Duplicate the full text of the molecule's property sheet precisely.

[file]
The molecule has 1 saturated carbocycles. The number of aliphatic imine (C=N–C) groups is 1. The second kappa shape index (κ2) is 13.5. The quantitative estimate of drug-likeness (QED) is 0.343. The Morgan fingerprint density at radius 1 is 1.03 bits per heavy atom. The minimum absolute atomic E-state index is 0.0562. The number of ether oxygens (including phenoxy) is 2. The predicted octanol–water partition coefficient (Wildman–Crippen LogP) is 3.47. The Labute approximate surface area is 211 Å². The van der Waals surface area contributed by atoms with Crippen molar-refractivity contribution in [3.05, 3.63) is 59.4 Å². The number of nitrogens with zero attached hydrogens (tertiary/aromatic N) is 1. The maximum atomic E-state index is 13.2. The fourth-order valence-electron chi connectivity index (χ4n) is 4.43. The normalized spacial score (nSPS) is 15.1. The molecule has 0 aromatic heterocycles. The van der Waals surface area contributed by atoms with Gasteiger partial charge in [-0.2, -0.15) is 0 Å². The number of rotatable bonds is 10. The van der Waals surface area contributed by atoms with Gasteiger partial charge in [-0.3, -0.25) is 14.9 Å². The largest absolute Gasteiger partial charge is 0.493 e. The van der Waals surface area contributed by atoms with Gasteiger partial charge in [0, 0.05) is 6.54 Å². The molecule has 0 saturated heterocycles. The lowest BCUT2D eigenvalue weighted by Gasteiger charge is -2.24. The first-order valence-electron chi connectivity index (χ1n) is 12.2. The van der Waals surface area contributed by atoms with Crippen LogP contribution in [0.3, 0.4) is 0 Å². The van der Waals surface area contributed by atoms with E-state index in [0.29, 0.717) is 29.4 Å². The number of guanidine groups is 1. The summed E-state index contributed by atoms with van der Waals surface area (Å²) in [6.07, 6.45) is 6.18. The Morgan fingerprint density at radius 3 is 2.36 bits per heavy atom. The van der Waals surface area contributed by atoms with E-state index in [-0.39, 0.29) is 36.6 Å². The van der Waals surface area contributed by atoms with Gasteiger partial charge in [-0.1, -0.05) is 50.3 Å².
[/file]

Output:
The molecule has 1 saturated carbocycles. The number of aliphatic imine (C=N–C) groups is 1. The second kappa shape index (κ2) is 13.5. The quantitative estimate of drug-likeness (QED) is 0.343. The Morgan fingerprint density at radius 1 is 1.03 bits per heavy atom. The minimum absolute atomic E-state index is 0.0562. The number of ether oxygens (including phenoxy) is 2. The predicted octanol–water partition coefficient (Wildman–Crippen LogP) is 3.47. The Labute approximate surface area is 211 Å². The van der Waals surface area contributed by atoms with Crippen molar-refractivity contribution in [3.05, 3.63) is 59.4 Å². The number of nitrogens with zero attached hydrogens (tertiary/aromatic N) is 1. The maximum atomic E-state index is 13.2. The fourth-order valence-electron chi connectivity index (χ4n) is 4.43. The normalized spacial score (nSPS) is 15.1. The molecule has 0 aromatic heterocycles. The van der Waals surface area contributed by atoms with Gasteiger partial charge in [-0.2, -0.15) is 0 Å². The number of rotatable bonds is 10. The van der Waals surface area contributed by atoms with Gasteiger partial charge in [-0.3, -0.25) is 14.9 Å². The largest absolute Gasteiger partial charge is 0.493 e. The van der Waals surface area contributed by atoms with Gasteiger partial charge in [0, 0.05) is 6.54 Å². The molecule has 0 saturated heterocycles. The lowest BCUT2D eigenvalue weighted by Gasteiger charge is -2.24. The first-order valence-electron chi connectivity index (χ1n) is 12.2. The van der Waals surface area contributed by atoms with Crippen LogP contribution in [0.3, 0.4) is 0 Å². The van der Waals surface area contributed by atoms with E-state index in [0.29, 0.717) is 29.4 Å². The number of guanidine groups is 1. The summed E-state index contributed by atoms with van der Waals surface area (Å²) in [6.07, 6.45) is 6.18. The Morgan fingerprint density at radius 3 is 2.36 bits per heavy atom. The van der Waals surface area contributed by atoms with E-state index in [-0.39, 0.29) is 36.6 Å². The van der Waals surface area contributed by atoms with Gasteiger partial charge in [-0.1, -0.05) is 50.3 Å².